1932

Abstract

Mutually beneficial interspecific interactions are abundant throughout the natural world, including between microbes. Mutualisms between microbes are critical for everything from human health to global nutrient cycling. Studying model microbial mutualisms in the laboratory enables highly controlled experiments for developing and testing evolutionary and ecological hypotheses. In this review, we begin by describing the tools available for studying model microbial mutualisms. We then outline recent insights that laboratory systems have shed on the evolutionary origins, evolutionary dynamics, and ecological features of microbial mutualism. We touch on gaps in our current understanding of microbial mutualisms, note connections to mutualism in nonmicrobial systems, and call attention to open questions ripe for future study.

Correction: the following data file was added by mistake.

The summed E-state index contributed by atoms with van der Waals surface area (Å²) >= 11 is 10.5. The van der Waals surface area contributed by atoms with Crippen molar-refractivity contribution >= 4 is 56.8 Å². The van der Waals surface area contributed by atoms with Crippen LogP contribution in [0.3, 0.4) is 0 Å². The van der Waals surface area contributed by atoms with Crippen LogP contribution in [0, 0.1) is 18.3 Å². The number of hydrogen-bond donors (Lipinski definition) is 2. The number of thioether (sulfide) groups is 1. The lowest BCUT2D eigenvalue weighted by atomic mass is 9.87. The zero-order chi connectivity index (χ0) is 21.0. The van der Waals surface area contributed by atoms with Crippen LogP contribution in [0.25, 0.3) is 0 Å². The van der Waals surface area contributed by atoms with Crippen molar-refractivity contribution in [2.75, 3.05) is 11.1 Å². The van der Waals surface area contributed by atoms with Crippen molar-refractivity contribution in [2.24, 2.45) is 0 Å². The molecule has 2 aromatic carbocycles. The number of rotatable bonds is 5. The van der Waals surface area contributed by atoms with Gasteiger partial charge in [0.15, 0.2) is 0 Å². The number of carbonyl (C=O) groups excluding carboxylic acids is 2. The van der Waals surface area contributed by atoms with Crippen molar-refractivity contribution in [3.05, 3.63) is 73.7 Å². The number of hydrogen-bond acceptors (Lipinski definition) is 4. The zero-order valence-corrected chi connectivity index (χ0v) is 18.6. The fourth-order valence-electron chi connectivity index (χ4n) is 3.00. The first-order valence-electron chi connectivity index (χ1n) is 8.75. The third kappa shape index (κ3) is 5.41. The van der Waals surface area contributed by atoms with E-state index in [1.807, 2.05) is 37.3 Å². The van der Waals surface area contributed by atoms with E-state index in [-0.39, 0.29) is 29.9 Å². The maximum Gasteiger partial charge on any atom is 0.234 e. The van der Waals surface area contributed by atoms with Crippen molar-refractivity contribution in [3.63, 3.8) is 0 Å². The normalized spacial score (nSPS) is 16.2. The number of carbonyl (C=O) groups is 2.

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2021-11-03
2024-06-23
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